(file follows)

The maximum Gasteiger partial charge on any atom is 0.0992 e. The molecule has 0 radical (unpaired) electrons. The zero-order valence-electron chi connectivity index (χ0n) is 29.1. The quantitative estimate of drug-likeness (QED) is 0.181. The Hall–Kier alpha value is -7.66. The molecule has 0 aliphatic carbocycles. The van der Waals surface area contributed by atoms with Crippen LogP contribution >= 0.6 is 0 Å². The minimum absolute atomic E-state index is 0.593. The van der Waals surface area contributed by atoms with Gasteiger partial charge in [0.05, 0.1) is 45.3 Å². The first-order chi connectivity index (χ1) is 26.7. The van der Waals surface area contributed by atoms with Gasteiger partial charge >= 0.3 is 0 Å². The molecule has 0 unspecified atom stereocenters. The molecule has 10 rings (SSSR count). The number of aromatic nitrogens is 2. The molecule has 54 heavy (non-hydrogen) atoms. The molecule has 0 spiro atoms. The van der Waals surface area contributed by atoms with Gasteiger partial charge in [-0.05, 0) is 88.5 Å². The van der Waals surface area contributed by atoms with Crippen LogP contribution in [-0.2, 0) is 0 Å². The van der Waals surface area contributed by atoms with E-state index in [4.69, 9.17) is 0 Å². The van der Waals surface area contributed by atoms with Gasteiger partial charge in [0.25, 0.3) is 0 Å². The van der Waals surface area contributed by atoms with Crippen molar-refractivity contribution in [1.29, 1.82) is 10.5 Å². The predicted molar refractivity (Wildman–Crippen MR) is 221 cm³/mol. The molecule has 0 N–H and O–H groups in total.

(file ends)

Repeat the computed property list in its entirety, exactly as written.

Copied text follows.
The maximum Gasteiger partial charge on any atom is 0.0992 e. The molecule has 0 radical (unpaired) electrons. The zero-order valence-electron chi connectivity index (χ0n) is 29.1. The quantitative estimate of drug-likeness (QED) is 0.181. The Hall–Kier alpha value is -7.66. The molecule has 0 aliphatic carbocycles. The van der Waals surface area contributed by atoms with Crippen LogP contribution >= 0.6 is 0 Å². The minimum absolute atomic E-state index is 0.593. The van der Waals surface area contributed by atoms with Gasteiger partial charge in [0.05, 0.1) is 45.3 Å². The first-order chi connectivity index (χ1) is 26.7. The van der Waals surface area contributed by atoms with Gasteiger partial charge >= 0.3 is 0 Å². The molecule has 0 unspecified atom stereocenters. The molecule has 10 rings (SSSR count). The number of aromatic nitrogens is 2. The molecule has 54 heavy (non-hydrogen) atoms. The molecule has 0 spiro atoms. The van der Waals surface area contributed by atoms with Gasteiger partial charge in [-0.05, 0) is 88.5 Å². The van der Waals surface area contributed by atoms with Crippen LogP contribution in [-0.2, 0) is 0 Å². The van der Waals surface area contributed by atoms with E-state index in [4.69, 9.17) is 0 Å². The van der Waals surface area contributed by atoms with Gasteiger partial charge in [0.25, 0.3) is 0 Å². The van der Waals surface area contributed by atoms with Crippen molar-refractivity contribution in [1.29, 1.82) is 10.5 Å². The predicted molar refractivity (Wildman–Crippen MR) is 221 cm³/mol. The molecule has 0 N–H and O–H groups in total.